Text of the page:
Besides Freyja, many gods and goddesses are only known from Scandinavia, including Ægir, Höðr, Hönir, Heimdall, Idunn, Loki, Njörðr, Sif, and Ullr. There are a number of minor or regional gods mentioned in various medieval Norse sources: in some cases, it is unclear whether or not they are post-conversion literary creations. Many regional or highly local gods and spirits are probably not mentioned in the sources at all. It is also likely that many Roman-era and continental Germanic gods do not appear in Norse mythology.
Places and objects of worship edit
Divine images edit
Julius Caesar and Tacitus claimed that the Germani did not venerate their gods in human form; however, this is a topos of ancient ethnography when describing supposedly primitive people. Archaeologists have found Germanic statues that appear to depict gods, and Tacitus appears to contradict himself when discussing the cult of Nerthus (Germania chapter 40); the Eddic poem Hávamál also mentions wooden statues of gods, while Gregory of Tours (Historia Francorum II: 29) mentions wooden statues and ones made of stone and metal. Archaeologists have not found any divine statues dating from after the end of the migration period; it is likely that they were destroyed during Christianization, as is repeatedly depicted in the Norse sagas.
Roughly carved wooden male and female figures that may depict gods are frequent finds in bogs; these figures generally follow the natural form of a branch. It is unclear whether the figures themselves were sacrifices or if they were the beings to whom the sacrifice was given. Most date from the first several centuries CE. For the pre-Roman Iron Age, board-like statues that were set up in dangerous places encountered in everyday life are also attested. Most statues were made out of oak wood. Small animal figurines of cattle and horses are also found in bogs; some may have been worn as amulets while others seem to have been placed by hearths before they were sacrificed.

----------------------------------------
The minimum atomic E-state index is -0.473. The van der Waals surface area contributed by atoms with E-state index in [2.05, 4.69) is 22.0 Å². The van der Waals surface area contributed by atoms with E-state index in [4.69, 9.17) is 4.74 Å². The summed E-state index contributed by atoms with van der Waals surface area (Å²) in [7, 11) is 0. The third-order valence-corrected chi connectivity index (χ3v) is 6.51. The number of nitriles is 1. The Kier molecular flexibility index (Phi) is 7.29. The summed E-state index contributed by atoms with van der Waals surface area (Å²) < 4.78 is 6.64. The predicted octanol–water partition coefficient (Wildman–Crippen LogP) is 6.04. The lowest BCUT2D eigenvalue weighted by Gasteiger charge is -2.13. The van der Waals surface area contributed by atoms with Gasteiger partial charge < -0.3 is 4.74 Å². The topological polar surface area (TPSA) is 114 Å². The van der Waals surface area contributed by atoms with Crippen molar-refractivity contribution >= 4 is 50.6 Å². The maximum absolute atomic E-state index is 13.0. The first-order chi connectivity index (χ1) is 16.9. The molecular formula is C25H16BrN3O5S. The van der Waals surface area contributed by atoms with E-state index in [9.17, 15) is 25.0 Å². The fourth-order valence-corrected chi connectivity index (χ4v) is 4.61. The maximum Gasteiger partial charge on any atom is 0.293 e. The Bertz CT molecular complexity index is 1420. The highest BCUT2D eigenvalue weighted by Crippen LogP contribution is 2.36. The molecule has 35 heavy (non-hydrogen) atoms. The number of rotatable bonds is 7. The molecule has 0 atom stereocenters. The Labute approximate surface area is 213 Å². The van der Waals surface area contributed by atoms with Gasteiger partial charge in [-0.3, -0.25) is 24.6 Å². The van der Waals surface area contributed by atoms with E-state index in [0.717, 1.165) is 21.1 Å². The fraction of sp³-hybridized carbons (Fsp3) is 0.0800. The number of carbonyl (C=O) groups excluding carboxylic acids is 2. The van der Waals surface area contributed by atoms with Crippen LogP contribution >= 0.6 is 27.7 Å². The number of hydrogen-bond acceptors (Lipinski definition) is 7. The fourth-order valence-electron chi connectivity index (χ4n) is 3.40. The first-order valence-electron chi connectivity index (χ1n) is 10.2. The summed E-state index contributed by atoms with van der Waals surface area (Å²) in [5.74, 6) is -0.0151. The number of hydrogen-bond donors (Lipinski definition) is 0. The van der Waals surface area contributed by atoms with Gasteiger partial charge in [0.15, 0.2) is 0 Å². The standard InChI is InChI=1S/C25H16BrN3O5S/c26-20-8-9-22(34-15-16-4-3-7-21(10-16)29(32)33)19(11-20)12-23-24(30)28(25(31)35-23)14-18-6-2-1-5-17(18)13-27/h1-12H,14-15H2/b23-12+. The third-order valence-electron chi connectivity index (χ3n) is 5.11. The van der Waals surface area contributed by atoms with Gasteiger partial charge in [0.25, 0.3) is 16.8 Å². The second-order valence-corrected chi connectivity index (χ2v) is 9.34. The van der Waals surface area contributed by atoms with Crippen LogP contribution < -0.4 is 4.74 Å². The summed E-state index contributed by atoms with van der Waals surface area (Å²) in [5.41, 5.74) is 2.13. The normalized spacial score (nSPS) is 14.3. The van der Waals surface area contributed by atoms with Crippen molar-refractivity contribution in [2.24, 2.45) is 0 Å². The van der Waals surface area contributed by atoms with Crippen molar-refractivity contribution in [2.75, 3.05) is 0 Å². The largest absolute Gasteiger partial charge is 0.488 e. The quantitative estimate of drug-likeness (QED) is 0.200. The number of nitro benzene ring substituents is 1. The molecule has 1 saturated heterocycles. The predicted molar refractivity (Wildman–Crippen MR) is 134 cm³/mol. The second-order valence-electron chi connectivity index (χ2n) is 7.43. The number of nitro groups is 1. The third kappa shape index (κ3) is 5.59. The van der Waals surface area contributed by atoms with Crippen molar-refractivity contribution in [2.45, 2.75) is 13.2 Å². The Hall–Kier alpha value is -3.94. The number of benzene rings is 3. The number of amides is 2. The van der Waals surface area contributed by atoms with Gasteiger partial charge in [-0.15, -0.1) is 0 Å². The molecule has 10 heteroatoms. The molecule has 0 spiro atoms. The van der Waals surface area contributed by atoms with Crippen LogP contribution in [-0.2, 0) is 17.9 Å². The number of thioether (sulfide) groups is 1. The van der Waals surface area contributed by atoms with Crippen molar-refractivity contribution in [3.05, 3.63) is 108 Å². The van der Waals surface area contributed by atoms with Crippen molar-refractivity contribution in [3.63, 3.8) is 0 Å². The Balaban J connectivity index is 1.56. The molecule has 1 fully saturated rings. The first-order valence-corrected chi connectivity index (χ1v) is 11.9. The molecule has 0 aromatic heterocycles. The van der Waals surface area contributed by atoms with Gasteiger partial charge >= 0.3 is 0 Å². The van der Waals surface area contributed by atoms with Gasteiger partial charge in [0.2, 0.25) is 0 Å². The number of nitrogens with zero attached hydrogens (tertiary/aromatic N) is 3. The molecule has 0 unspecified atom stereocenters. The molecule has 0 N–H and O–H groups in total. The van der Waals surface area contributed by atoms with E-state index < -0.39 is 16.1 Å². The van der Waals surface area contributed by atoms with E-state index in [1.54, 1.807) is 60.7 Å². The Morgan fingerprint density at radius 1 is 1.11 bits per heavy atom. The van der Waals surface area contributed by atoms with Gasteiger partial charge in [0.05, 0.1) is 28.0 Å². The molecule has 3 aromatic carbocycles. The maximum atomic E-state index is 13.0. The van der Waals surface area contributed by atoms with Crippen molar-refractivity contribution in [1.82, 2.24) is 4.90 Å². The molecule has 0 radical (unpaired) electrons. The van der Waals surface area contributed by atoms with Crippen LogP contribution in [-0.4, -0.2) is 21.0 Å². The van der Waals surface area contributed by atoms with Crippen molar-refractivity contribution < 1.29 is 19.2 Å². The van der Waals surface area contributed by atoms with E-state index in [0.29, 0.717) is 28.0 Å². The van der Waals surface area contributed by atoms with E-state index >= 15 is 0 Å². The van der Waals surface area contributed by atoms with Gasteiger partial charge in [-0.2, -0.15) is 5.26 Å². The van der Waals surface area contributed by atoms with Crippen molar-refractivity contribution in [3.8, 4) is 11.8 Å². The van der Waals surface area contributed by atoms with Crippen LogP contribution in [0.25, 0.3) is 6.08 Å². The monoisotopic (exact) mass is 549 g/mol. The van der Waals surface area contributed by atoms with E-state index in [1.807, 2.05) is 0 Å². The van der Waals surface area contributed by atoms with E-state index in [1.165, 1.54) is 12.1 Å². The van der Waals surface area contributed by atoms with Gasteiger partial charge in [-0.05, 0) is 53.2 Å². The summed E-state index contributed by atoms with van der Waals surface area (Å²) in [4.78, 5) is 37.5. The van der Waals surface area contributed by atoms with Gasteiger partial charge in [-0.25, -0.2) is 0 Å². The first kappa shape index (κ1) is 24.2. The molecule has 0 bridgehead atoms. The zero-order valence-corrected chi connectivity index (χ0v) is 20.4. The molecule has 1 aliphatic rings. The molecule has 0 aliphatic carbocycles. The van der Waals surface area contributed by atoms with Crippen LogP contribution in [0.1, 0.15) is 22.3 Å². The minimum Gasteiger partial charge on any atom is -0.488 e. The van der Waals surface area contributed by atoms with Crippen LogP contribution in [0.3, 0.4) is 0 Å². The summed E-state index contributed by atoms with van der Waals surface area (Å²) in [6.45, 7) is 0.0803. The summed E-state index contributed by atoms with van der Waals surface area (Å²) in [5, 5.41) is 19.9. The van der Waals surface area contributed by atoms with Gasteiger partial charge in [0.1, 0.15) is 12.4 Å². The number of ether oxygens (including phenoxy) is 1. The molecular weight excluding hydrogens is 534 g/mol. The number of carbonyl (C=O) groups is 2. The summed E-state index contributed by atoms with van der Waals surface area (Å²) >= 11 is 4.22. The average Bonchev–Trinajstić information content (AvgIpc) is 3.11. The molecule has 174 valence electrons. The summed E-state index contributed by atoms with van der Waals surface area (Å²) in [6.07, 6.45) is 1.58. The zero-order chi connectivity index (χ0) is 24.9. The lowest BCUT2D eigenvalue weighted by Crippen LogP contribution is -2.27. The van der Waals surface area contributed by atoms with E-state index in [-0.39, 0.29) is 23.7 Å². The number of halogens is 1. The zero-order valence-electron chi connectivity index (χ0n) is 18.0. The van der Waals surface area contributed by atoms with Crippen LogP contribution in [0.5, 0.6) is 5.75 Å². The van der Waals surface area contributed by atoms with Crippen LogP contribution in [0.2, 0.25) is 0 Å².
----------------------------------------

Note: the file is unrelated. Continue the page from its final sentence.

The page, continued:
Holy sites from the migration period frequently contain gold bracteates and gold foil figures that depict obviously divine figures. The bracteates are originally based on motifs found on Roman gold medallions and coins of the era of Constantine the Great, but have become highly stylized. A few them have runic inscriptions that may be names of Odin. Others, such as Trollhätten-A, may display scenes known from later mythological texts.
The stone altars of the matronae and Nehalennia show women in Germanic dress, but otherwise follow Roman models, while images of Mercury, Hercules, or Mars do not show any difference from Roman models. Many bronze and silver statues of Roman gods have been found throughout Germania, some made by the Germani themselves, suggesting an appropriation of these figures by the Germani. Heiko Steuer suggests that these statues likely were reinterpreted as local, Germanic gods and used on home altars: a find from Odense dating c. 100-300 CE includes statues of Mercury, Mars, Jupiter, and Apollo. Imported Roman swords, found from Scandinavia to the Black Sea, frequently depicted the Roman god Mars Ultor ("Mars the Avenger").
Sacred places edit
Caesar and Tacitus claimed that the ancient Germans had no temples and only worshipped in sacred groves. However, while groves, trees, bogs, springs, and lakes undoubtedly were seen as holy places by the Germani, there is archaeological evidence for temples. Archaeology also indicates that neolithic structures and Bronze Age tumuli were used as places of worship. Steuer argues that finds of sacrificial places enclosed with a palisade in England indicate that similarly enclosed areas in northern Germany and Jutland may have been holy sites. Large fire pits near settlements, found in many sites including those from the Bronze Age, the pre-Roman Iron Age, and the migration period, probably served as ritual, political, and social locations. Large halls in settlements probably also fulfilled ceremonial religious functions.